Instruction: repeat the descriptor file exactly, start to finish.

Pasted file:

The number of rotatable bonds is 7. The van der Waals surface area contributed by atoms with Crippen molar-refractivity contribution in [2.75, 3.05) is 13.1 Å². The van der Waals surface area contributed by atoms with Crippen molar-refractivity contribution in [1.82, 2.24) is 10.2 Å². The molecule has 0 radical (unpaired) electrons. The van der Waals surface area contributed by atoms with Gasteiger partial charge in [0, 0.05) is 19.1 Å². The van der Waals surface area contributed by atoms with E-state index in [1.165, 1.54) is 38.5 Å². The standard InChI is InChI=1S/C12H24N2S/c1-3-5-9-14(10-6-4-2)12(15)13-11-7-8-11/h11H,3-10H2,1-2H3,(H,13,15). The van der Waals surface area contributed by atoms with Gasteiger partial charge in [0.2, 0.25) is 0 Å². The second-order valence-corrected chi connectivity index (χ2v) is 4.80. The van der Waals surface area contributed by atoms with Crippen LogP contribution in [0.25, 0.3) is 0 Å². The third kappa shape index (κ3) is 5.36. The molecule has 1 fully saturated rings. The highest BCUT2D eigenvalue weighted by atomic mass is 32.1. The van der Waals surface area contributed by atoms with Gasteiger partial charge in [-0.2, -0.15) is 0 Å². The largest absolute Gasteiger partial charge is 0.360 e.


The number of rotatable bonds is 7. The van der Waals surface area contributed by atoms with Crippen molar-refractivity contribution in [2.75, 3.05) is 13.1 Å². The van der Waals surface area contributed by atoms with Crippen molar-refractivity contribution in [1.82, 2.24) is 10.2 Å². The molecule has 0 radical (unpaired) electrons. The van der Waals surface area contributed by atoms with Gasteiger partial charge in [0, 0.05) is 19.1 Å². The van der Waals surface area contributed by atoms with E-state index in [1.165, 1.54) is 38.5 Å². The standard InChI is InChI=1S/C12H24N2S/c1-3-5-9-14(10-6-4-2)12(15)13-11-7-8-11/h11H,3-10H2,1-2H3,(H,13,15). The van der Waals surface area contributed by atoms with Gasteiger partial charge in [0.2, 0.25) is 0 Å². The second-order valence-corrected chi connectivity index (χ2v) is 4.80. The van der Waals surface area contributed by atoms with Crippen LogP contribution in [0.25, 0.3) is 0 Å². The third kappa shape index (κ3) is 5.36. The molecule has 1 fully saturated rings. The highest BCUT2D eigenvalue weighted by atomic mass is 32.1. The van der Waals surface area contributed by atoms with Gasteiger partial charge in [-0.2, -0.15) is 0 Å². The largest absolute Gasteiger partial charge is 0.360 e.